Don’t Overplay Your Hand

My father taught me many things growing up. He taught me that it isn’t wise to always say what you’re thinking. I should probably work on that; I’m sure he thinks he so. He also taught me that it isn’t wise to tell everything you know. I’ve always loved watching shows where the “bad guys” are plotting against the “good guys” and you know exactly what they are up to. It seems like they are going to take the “good guys” by surprise, but lo and behold, the “good guys” knew all along and were only pretending to be ignorant. It isn’t always wise to reveal your hand.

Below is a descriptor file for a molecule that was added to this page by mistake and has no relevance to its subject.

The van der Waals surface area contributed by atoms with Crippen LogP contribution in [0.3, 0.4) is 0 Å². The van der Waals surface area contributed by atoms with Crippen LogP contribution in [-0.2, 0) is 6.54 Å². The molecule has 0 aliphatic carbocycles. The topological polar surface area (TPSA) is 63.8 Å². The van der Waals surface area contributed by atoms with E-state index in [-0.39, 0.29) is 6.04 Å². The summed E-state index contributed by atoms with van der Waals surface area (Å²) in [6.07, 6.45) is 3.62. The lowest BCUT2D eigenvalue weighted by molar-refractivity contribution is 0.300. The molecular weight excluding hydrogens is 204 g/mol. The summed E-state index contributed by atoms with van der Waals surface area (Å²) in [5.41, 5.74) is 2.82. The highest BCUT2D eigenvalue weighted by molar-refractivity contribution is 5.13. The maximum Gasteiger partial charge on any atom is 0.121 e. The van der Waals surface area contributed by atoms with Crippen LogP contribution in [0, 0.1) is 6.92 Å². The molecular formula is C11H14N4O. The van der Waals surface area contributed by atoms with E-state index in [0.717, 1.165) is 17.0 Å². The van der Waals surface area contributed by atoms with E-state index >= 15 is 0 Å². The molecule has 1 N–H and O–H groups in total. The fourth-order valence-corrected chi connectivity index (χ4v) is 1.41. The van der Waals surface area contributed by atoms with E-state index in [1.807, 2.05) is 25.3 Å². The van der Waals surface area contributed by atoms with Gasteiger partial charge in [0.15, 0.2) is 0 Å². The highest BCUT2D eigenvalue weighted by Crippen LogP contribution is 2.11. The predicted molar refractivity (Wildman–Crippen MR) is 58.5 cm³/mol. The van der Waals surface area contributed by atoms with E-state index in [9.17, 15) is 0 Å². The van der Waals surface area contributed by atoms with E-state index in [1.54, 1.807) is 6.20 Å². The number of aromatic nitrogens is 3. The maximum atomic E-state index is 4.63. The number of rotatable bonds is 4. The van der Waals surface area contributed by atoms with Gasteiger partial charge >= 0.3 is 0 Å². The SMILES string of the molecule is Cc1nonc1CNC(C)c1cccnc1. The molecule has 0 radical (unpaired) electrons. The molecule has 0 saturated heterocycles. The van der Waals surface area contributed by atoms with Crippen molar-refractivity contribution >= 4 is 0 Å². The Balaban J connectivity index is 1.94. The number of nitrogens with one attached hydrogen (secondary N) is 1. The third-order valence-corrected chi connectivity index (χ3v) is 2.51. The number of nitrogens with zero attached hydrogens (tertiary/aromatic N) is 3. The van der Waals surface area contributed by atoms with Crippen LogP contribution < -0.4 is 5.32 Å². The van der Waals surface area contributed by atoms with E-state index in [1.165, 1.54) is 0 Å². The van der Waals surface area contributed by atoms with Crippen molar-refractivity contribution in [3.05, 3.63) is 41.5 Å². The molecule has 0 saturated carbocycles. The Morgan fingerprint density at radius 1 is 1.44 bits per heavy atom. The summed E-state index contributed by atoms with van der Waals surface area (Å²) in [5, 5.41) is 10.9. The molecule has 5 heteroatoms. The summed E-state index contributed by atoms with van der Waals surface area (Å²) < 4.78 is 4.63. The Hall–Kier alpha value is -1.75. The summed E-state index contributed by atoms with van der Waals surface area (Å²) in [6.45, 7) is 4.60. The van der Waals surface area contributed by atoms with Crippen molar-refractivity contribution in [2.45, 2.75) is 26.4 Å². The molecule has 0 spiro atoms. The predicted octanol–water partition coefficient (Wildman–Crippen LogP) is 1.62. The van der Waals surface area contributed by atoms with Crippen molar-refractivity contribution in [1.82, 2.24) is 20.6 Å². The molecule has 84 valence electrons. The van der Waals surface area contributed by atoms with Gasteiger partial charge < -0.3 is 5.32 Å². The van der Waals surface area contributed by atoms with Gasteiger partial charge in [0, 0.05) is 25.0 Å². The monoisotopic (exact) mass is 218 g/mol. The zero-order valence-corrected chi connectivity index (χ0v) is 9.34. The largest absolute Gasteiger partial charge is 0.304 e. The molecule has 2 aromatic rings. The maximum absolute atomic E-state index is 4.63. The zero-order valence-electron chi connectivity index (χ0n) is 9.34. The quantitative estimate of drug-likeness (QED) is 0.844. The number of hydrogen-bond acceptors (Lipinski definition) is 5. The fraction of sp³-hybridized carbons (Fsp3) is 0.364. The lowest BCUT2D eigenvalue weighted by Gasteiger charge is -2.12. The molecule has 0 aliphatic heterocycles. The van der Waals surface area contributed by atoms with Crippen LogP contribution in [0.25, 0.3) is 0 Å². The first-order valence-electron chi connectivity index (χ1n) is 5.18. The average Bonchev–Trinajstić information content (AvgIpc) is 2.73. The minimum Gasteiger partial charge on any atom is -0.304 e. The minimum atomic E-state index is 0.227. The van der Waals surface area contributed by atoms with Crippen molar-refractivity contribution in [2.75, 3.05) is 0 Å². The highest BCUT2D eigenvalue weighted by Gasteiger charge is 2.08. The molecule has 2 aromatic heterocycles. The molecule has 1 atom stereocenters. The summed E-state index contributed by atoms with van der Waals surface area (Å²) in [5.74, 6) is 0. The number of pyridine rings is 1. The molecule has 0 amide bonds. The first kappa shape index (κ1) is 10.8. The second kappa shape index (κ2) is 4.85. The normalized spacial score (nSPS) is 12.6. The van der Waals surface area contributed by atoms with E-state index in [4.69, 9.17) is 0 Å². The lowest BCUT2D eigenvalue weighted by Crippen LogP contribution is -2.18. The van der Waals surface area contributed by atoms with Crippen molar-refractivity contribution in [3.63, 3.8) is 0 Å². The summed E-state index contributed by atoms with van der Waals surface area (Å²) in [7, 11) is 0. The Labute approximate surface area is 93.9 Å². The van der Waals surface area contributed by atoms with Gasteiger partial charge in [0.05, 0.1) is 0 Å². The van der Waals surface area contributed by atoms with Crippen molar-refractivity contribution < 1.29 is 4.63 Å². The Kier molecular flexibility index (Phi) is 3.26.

Similarly, it isn’t wise to overplay your hand. It especially isn’t wise when you are involved in a dialogue, or debate. I see this a lot when I’m in dialogue with an atheist, or Darwinist. Sometimes they’ll say, “Darwinian theory is a proven fact.” Immediately, I know they must be bluffing because Darwinian theory attempts to reconstruct natural history. We cannot reconstruct natural history with certitude. One reason is because of the limited amount of fossils we have. Darwinian theory may be the best explanation (I doubt it), but it cannot be a certain fact. Saying that it is would be a bluff, or an overplaying of one’s hand. On the other hand, theists will sometimes say, “Science proves that God exists.” No it doesn’t. They’re overplaying their hands. Scientific evidence provides premises for a structured argument. Then, we can use reason (philosophy) to arrive at a conclusion with theistic implications based on those premises. For example: